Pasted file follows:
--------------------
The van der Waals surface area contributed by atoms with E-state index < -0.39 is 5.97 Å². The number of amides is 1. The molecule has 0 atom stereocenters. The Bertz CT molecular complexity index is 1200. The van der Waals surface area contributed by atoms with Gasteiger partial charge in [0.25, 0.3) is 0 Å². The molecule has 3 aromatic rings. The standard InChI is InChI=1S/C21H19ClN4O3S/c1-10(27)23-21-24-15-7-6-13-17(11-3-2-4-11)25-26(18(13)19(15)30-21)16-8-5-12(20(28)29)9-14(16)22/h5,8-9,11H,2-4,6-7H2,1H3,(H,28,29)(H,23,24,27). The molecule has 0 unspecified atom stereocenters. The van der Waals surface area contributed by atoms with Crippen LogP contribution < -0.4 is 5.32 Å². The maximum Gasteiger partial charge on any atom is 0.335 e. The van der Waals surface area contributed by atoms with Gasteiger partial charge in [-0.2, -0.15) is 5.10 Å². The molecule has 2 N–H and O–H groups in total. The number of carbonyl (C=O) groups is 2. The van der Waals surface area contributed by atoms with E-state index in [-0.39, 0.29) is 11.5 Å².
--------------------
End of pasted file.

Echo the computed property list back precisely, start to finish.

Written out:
The van der Waals surface area contributed by atoms with E-state index < -0.39 is 5.97 Å². The number of amides is 1. The molecule has 0 atom stereocenters. The Bertz CT molecular complexity index is 1200. The van der Waals surface area contributed by atoms with Gasteiger partial charge in [0.25, 0.3) is 0 Å². The molecule has 3 aromatic rings. The standard InChI is InChI=1S/C21H19ClN4O3S/c1-10(27)23-21-24-15-7-6-13-17(11-3-2-4-11)25-26(18(13)19(15)30-21)16-8-5-12(20(28)29)9-14(16)22/h5,8-9,11H,2-4,6-7H2,1H3,(H,28,29)(H,23,24,27). The molecule has 0 unspecified atom stereocenters. The van der Waals surface area contributed by atoms with Crippen LogP contribution < -0.4 is 5.32 Å². The maximum Gasteiger partial charge on any atom is 0.335 e. The van der Waals surface area contributed by atoms with Gasteiger partial charge in [-0.2, -0.15) is 5.10 Å². The molecule has 2 N–H and O–H groups in total. The number of carbonyl (C=O) groups is 2. The van der Waals surface area contributed by atoms with E-state index in [-0.39, 0.29) is 11.5 Å².